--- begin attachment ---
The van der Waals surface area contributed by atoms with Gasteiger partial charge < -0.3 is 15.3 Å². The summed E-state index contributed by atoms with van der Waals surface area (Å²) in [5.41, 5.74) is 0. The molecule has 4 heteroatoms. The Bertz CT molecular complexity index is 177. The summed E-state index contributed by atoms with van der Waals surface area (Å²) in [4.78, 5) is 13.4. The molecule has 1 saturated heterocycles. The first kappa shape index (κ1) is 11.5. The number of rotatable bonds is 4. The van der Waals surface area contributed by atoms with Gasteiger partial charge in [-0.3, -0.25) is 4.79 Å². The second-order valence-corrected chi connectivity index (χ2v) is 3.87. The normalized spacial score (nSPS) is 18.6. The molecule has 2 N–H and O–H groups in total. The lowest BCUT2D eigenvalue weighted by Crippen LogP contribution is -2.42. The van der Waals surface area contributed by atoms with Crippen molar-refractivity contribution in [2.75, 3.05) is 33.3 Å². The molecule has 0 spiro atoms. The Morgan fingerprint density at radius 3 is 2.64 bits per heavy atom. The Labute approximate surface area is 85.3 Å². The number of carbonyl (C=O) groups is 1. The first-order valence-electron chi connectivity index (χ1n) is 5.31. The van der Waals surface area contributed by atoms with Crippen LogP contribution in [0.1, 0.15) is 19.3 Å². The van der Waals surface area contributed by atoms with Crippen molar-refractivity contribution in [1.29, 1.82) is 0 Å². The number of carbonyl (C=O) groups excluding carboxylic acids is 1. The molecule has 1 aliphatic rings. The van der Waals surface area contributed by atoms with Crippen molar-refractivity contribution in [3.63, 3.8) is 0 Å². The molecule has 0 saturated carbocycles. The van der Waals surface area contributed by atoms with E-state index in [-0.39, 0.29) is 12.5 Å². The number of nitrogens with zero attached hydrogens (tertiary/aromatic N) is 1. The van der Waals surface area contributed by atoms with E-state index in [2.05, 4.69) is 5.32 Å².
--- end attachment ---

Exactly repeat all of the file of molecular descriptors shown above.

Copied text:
The van der Waals surface area contributed by atoms with Gasteiger partial charge < -0.3 is 15.3 Å². The summed E-state index contributed by atoms with van der Waals surface area (Å²) in [5.41, 5.74) is 0. The molecule has 4 heteroatoms. The Bertz CT molecular complexity index is 177. The summed E-state index contributed by atoms with van der Waals surface area (Å²) in [4.78, 5) is 13.4. The molecule has 1 saturated heterocycles. The first kappa shape index (κ1) is 11.5. The number of rotatable bonds is 4. The van der Waals surface area contributed by atoms with Gasteiger partial charge in [-0.3, -0.25) is 4.79 Å². The second-order valence-corrected chi connectivity index (χ2v) is 3.87. The normalized spacial score (nSPS) is 18.6. The molecule has 2 N–H and O–H groups in total. The lowest BCUT2D eigenvalue weighted by Crippen LogP contribution is -2.42. The van der Waals surface area contributed by atoms with Crippen molar-refractivity contribution in [2.75, 3.05) is 33.3 Å². The molecule has 0 spiro atoms. The Morgan fingerprint density at radius 3 is 2.64 bits per heavy atom. The Labute approximate surface area is 85.3 Å². The number of carbonyl (C=O) groups is 1. The first-order valence-electron chi connectivity index (χ1n) is 5.31. The van der Waals surface area contributed by atoms with Crippen LogP contribution in [0.1, 0.15) is 19.3 Å². The van der Waals surface area contributed by atoms with Crippen molar-refractivity contribution in [1.29, 1.82) is 0 Å². The number of carbonyl (C=O) groups excluding carboxylic acids is 1. The molecule has 1 aliphatic rings. The van der Waals surface area contributed by atoms with Crippen molar-refractivity contribution in [3.63, 3.8) is 0 Å². The molecule has 0 saturated carbocycles. The van der Waals surface area contributed by atoms with E-state index in [-0.39, 0.29) is 12.5 Å². The number of nitrogens with zero attached hydrogens (tertiary/aromatic N) is 1. The van der Waals surface area contributed by atoms with E-state index in [2.05, 4.69) is 5.32 Å².